In the latest stunning development out of UK politics, moments ago during a press conference in which Boris Johnson -the man who led the Leave campaign - was widely expected to announce he would run for UK premier and Conservative party leader, the former London mayor, who was considered a frontrunner for the post, announced he would not stand for premier or Tory leader.
“I have concluded that person cannot be me” says Boris Johnson ruling himself out of Conservative election race https://t.co/S2p4nNxJst— BBC Politics (@BBCPolitics) June 30, 2016
During his press conference in London Johnson said that “having consulted colleagues and in view of the circumstances in Parliament I have concluded this person cannot be me.”
More details from the FT:
In the latest stunning development out of UK politics, moments ago during a press conference in which Boris Johnson was widely expected to announce he would run for UK premier and Conservative party leader, the former London mayor, who was considered a frontrunner for the post, announced he would not stand for premier or Tory leader.
Theresa May, UK home secretary, also launched her Tory leadership campaign on Thursday with a promise to negotiate “the best possible terms when we leave the EU”, as bookmakers installed her as the favourite to succeed David Cameron as prime minister.
The infighting between leading advocates of Britain’s exit from the EU has compounded a deep sense of political instability and absence of leadership at a moment when a deeply divided country is contemplating the realities of life outside the union against a backdrop of market turmoil and economic vulnerability.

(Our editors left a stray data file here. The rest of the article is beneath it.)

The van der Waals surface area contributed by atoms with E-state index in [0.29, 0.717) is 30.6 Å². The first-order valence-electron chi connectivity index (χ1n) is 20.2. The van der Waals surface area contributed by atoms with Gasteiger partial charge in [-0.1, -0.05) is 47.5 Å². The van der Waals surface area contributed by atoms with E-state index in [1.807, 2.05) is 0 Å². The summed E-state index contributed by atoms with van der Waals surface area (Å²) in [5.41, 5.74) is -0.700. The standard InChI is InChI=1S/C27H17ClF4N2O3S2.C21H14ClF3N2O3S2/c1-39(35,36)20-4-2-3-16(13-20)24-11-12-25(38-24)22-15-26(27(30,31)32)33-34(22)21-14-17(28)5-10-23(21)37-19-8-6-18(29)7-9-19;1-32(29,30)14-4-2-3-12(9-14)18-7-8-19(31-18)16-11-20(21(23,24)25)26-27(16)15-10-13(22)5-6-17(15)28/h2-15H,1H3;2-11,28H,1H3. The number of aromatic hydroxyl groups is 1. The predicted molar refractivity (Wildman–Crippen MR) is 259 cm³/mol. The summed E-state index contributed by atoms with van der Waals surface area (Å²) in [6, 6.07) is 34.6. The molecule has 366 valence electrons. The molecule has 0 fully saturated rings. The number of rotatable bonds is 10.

Mr Gove and Mr Johnson were a powerful duo at the head of the campaign to take Britain out of the EU and it had been assumed that the two would join forces at the top of a Tory government whose overriding task is to complete the UK’s divorce from the EU on the best possible terms.
Mr Johnson said now was a “moment for hope and ambition” in the UK, adding: “This is our chance to unite our party around those values and at the same time to unite our country and our society.”
“It is vital now in the Conservative party that we bring together everybody that campaigned for both the Remain and Leave sides... Having consulted colleagues, and in view of the circumstances in parliament, I have concluded that person cannot be me.”
BoJo's exit from the race likely means that the more centrist, Home Secretary Theresa May, who currently in the poll leads, will likely be the next Tory leader. And while May has said she would not force a second referendum, the reaction in the sterling, which has spiked on the news, may suggest that BoJo's relent hints that UK's fate is not dead set.
Other Tory leadership candidates include Liam Fox, former defence secretary, and Andrea Leadsom, energy minister and another leading figure from the Leave camp, as well as Stephen Crabb and Andrea Leadsom.
Commons leader Chris Grayling, who is backing Theresa May as Conservative leader, says the contest now features a "number of skilled, effective performers". He says the Conservatives "are no longer Leavers, we are no longer Remainers", instead the government will carry through the will of the British people. Mr Grayling says he is sure Boris Johnson will have a big role in the future.
Pressed on his team's commitment to reduce immigration, Mr Grayling says: "We will be working absolutely resolutely to bring it down." Asked if that's to the tens of thousands promised in the Conservative election manifesto, he says: "That's always been the will of this government."
BBC assistant political editor Norman Smith says people are still "flabbergasted" by Boris Johnson's decision not to take part in the Conservative party leadership campaign. "The likelihood, but not the inevitably, it could come down to Theresa May and Michael Gove," he says.